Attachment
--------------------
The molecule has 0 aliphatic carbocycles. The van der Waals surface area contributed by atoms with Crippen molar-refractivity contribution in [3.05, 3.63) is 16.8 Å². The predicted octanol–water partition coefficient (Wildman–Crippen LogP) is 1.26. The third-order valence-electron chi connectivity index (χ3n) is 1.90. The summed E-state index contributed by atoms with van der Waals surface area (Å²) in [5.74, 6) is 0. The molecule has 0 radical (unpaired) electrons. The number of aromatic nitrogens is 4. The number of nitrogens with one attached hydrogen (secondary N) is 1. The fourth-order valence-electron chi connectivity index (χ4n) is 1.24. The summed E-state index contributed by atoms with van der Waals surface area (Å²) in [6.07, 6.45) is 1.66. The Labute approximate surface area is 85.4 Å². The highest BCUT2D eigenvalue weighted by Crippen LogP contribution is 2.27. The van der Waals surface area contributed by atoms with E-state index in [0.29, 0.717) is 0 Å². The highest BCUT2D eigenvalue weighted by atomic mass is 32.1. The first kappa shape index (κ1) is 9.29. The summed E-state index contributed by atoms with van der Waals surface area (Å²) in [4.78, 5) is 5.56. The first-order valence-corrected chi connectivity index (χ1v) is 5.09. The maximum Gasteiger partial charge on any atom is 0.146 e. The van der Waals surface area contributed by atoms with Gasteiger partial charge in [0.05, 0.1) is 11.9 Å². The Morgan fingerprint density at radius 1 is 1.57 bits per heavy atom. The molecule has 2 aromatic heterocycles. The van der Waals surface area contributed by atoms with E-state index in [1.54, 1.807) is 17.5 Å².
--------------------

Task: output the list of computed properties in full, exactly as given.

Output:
The molecule has 0 aliphatic carbocycles. The van der Waals surface area contributed by atoms with Crippen molar-refractivity contribution in [3.05, 3.63) is 16.8 Å². The predicted octanol–water partition coefficient (Wildman–Crippen LogP) is 1.26. The third-order valence-electron chi connectivity index (χ3n) is 1.90. The summed E-state index contributed by atoms with van der Waals surface area (Å²) in [5.74, 6) is 0. The molecule has 0 radical (unpaired) electrons. The number of aromatic nitrogens is 4. The number of nitrogens with one attached hydrogen (secondary N) is 1. The fourth-order valence-electron chi connectivity index (χ4n) is 1.24. The summed E-state index contributed by atoms with van der Waals surface area (Å²) in [6.07, 6.45) is 1.66. The Labute approximate surface area is 85.4 Å². The highest BCUT2D eigenvalue weighted by Crippen LogP contribution is 2.27. The van der Waals surface area contributed by atoms with E-state index in [0.29, 0.717) is 0 Å². The highest BCUT2D eigenvalue weighted by atomic mass is 32.1. The first kappa shape index (κ1) is 9.29. The summed E-state index contributed by atoms with van der Waals surface area (Å²) in [4.78, 5) is 5.56. The first-order valence-corrected chi connectivity index (χ1v) is 5.09. The maximum Gasteiger partial charge on any atom is 0.146 e. The van der Waals surface area contributed by atoms with Gasteiger partial charge in [0.05, 0.1) is 11.9 Å². The Morgan fingerprint density at radius 1 is 1.57 bits per heavy atom. The molecule has 2 aromatic heterocycles. The van der Waals surface area contributed by atoms with E-state index in [1.54, 1.807) is 17.5 Å².